If you’re not a rapper coming out of New Orleans it’s like you got brass and horns and all of this good music that you grow up on and I think the way that affected my music now is the same reason I have rap beats but there’s string arrangements on top of them and horns on top of them. I think New Orleans really instilled the integrity of instrumentation for me. I never wanted to totally throw that way.

Who were some of the people that you listened to growing up that influenced you and your music?
For the number one is Stevie Wonder. I can’t even stress it enough. I went through a Stevie phase where it was just Stevie and nothing else and I was so young, I was 13 or 14. Somebody gave me a Stevie record and I heard songs that I never heard before and it kind of just changed my life, and I was like I’m done. I don’t want to hear anyone else. My mom put me on the Beatles when I was a little kid and that kind of affected me. James Taylor, the folk artist schooled me in writing. When I used to listened to him I saw a different way to write songs. I was a young musicians but I used to listen to some really old music.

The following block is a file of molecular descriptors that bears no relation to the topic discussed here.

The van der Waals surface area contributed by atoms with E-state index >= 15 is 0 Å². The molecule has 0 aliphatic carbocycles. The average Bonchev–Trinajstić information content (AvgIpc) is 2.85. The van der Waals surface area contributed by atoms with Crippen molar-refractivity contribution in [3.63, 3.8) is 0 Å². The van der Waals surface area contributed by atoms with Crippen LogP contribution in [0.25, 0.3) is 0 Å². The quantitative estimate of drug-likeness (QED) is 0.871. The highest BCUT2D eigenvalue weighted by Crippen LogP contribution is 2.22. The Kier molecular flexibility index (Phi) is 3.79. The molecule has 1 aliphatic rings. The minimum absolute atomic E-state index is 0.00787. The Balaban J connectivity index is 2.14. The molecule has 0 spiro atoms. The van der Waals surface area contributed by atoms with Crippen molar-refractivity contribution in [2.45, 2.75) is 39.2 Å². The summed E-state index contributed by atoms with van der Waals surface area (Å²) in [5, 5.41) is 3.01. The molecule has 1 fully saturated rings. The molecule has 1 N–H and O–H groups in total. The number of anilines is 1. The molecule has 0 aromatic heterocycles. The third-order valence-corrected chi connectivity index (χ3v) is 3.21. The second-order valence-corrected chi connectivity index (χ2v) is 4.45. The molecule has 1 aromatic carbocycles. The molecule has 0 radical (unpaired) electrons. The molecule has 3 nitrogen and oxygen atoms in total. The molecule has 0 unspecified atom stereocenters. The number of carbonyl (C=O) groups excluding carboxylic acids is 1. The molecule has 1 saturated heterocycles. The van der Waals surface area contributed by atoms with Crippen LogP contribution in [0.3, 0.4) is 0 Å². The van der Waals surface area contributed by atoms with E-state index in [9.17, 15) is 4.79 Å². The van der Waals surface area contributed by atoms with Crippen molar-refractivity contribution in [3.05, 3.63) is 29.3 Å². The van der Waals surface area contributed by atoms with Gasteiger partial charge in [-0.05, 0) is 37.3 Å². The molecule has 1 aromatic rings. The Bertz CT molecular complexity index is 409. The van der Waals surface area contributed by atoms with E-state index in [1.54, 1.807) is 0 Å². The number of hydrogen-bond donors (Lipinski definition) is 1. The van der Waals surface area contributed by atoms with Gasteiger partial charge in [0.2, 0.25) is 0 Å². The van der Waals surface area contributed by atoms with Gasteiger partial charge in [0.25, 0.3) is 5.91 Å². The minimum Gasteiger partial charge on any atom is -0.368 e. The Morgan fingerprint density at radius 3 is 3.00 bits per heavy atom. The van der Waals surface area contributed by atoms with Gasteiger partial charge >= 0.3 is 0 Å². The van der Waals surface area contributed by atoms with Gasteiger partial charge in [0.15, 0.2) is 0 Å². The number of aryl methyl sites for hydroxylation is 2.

Who are some other big names that you wrote/produced for.
Indie was the first shot at the major and mainstream music. I was on Jermaine Dupri’s team as a writer and producer, so I worked with Monica and Jagged Edge, LL. I worked with Ruben Studdard, Musiq Soulchild and many others. That was my hustle, I would write and produce for these major artists and use that money to do the indie thing that I wanted to do.

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One Response to “PJ Morton Discusses Going To The Same High School As Mack Maine”

  1. noize Says:

    Didn’t mack go same high school as wayne though?